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iMovie '09: Speed Clips up to 2,000%

iMovie '09 brings back the capability to speed up or slow down clips, which went missing in iMovie '08. Select a clip and bring up the Clip Inspector by double-clicking the clip, clicking the Inspector button on the toolbar, or pressing the I key. Just as with its last appearance in iMovie HD 6, you can move a slider to make the video play back slower or faster (indicated by a turtle or hare icon).

You can also enter a value into the text field to the right of the slider, and this is where things get interesting. You're not limited to the tick mark values on the slider, so you can set the speed to be 118% of normal if you want. The field below that tells you the clip's changed duration.

But you can also exceed the boundaries of the speed slider. Enter any number between 5% and 2000%, then click Done.

Visit iMovie '09 Visual QuickStart Guide

 
 

Supreme Court Says No to Expedited Microsoft Appeal

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Supreme Court Says No to Expedited Microsoft Appeal -- On 26-Sep-00, the U.S. Supreme Court declined to hear an expedited appeal of the Microsoft antitrust case, leaving the matter instead to the U.S. Court of Appeals. The decision is widely seen as a procedural victory for Microsoft in the long-running antitrust trial, since the U.S. Court of Appeals has historically ruled in Microsoft's favor in a variety of prior cases. In the long run, the Supreme Court's decision may add another year or more to the total length of the antitrust litigation, since the Appeals Court is unlikely to rule until early 2001, at which point the case may still go to the Supreme Court or back to U.S. District Judge Thomas Penfield Jackson - either way, a final resolution is unlikely until sometime in 2002.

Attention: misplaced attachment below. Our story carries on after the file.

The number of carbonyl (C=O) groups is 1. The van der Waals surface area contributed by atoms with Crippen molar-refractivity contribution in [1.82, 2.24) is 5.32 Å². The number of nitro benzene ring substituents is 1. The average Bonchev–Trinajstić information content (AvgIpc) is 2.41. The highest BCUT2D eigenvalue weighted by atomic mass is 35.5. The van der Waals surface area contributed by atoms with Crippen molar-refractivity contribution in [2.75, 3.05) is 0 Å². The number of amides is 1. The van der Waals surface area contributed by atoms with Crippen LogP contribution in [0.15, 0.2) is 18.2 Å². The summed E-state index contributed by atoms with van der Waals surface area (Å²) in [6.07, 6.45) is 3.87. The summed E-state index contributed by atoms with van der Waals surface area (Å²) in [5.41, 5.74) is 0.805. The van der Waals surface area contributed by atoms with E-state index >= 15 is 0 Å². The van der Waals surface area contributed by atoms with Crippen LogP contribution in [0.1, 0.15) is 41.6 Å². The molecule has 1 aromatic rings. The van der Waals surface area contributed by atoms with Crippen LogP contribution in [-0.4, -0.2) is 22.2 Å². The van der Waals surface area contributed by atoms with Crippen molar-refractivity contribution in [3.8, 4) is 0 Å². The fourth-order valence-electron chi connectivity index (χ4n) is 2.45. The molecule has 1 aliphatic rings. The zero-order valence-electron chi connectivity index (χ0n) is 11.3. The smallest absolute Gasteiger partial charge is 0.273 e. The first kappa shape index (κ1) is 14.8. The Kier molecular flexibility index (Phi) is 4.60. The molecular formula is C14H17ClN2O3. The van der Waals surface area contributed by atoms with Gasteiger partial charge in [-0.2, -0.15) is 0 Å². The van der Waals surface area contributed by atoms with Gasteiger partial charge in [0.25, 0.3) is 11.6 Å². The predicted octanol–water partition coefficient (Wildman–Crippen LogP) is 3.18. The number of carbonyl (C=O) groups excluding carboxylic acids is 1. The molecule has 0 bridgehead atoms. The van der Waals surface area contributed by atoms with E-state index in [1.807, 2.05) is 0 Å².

Last April, Judge Jackson found Microsoft had violated U.S. antitrust laws and ordered the company split into separate businesses. Microsoft immediately appealed the decision, and, in June, Judge Jackson requested the Supreme Court hear Microsoft's appeal directly, bypassing the Appeals Court, on the basis that the case bore directly on a large, rapidly changing sector of the U.S. economy. The full text of the decision is available via the San Jose Mercury News; you can also check out TidBITS's coverage of Microsoft antitrust issues. [GD]

<http://www.mercurycenter.com/business/microsoft /trial/filings/sc092600.htm>
<http://db.tidbits.com/series/1152>

 

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